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  1. Default advice needed for long roadtrip

    i am at the very beginning of planning an epic roadtrip for the summer after i graduate (2008). i live in nashville and will be leaving from here. i would like to take my dog and have already started researching hotels that will accomodate.

    i would love for this to the the definitive, soul searching, dream roadtrip i have always wished for. i want to meander, visit friends and family and really see things. i've always thought that from this trip i'd decide where to relocate to. so i plan on plently of time to investigate and visit. i'm thinking two months...? and the budget i have in mind is about $2,000. high, low?

    must sees include: colorado (denver?), coastal highway, yellowstone, sedona...what else? (family & friends are in seattle, san jose, d.c. and possibly NYC by that time.)

    what would be the best time of year to embark on such a journey? (i graduate in december, so the world is my oyster!) i was thinking i'd go north east first than down through midwest, to washington state, down the coast, maybe through a bit of nevada, then arizona, across new mexico, texas and the home stratch back to tennessee. possible?

    any advice would be much appreciated!

  2. #2



    I took a trip similar to the one you are describing. What an experience it was. At the time I had my Jeep Wrangler and I was well-connected with other Jeep enthusiasts all over the country through internet sites similar to this one. I spent two months on the road and only two nights out of those two months did I spent alone. The rest of the time I stayed with family, friends, friends of friends, friends of family, and complete strangers that I met through the Jeep thing.

    I covered approximately 10,000 miles, but I don't recall what the total cost ended up being. If you have a reliable vehicle (unlike I did!) and you don't need repairs along the way, I think that your $2000 budget is doable IF you don't stay in hotels every night. With the price of gas approximately twice what I was paying back in 2000, you may need to up your budget a bit.

    Camping is also a great option for saving money. Several times when my hosts didn't have a room available for me to sleep in, I pitched my tent in their yard for a night or two. I probably would have camped anyway, but not having to pay for it and having a hot meal and a shower were nice treats.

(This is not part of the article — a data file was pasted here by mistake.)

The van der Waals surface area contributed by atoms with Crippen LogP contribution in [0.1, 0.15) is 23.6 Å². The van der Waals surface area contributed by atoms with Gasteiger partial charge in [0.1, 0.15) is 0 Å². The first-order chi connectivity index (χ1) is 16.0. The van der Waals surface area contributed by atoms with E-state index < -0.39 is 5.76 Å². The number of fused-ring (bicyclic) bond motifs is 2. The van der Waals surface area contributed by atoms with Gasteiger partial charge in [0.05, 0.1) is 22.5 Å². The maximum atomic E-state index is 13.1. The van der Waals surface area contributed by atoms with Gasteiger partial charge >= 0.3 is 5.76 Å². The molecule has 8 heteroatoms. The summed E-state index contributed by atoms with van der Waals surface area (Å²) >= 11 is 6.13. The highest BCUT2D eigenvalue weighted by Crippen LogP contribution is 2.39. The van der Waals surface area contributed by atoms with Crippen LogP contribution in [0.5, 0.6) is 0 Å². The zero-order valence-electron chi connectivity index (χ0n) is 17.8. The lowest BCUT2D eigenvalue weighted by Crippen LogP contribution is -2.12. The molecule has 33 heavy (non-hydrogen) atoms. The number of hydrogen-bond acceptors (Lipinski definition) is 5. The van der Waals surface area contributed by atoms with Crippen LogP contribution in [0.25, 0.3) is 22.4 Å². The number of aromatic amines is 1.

I think that you will be able to see a lot of great places in all parts of the country with a two-month roadtrip. I recommend that when you travel out of Denver, you take I-70W to Route 40W through Steamboat Springs and over the continental divide. You can visit Dinosaur National Monument and even camp there over night. I think that Route 40 is my absolute most favorite road. From Dinosaur, you can head north to Yellowstone and Grand Teton National Parks.

    Some must-sees on my list for the west coast are Mount St. Helens, Crater Lake, Redwood National Forest, San Francisco, the PCH, Pismo Dunes, Hearst Castle at San Simeon, 17-mile drive, Hollywood (Universal Studios, etc.), San Diego Zoo, and hike in the San Jacinto Mountains before you go to Las Vegas. If you've never been to Las Vegas, I suggest you schedule your drive so that the last 100 miles or so are at night.

    I swear that I'll re-trace my steps someday and share my great experience with my fiancee. I had a tremendous time by myself making memories that I'll remember forever. And so will you.

  3. Default epic timing?

    for this epic road trip, if i plan on two months, when would be the best time to leave (nashville)? and thank you for your additions to the must see places!

  4. #4
    Join Date
    Mar 2005
    Québec, Montreal, Arizona, California, France

    Default What's the best time for you?

    Hi June,

    for this epic road trip, if i plan on two months, when would be the best time to leave (nashville)?
    Everyone seems really enthusiastic about October so maybe September and October woud be great? That way you could drive through the colourful trees in the north east and experiment mild weather almost everywhere. Personally, my favourite travelling month is June because it is pretty hot everywhere, the flowers are blooming and tourist season has not started yet in many places.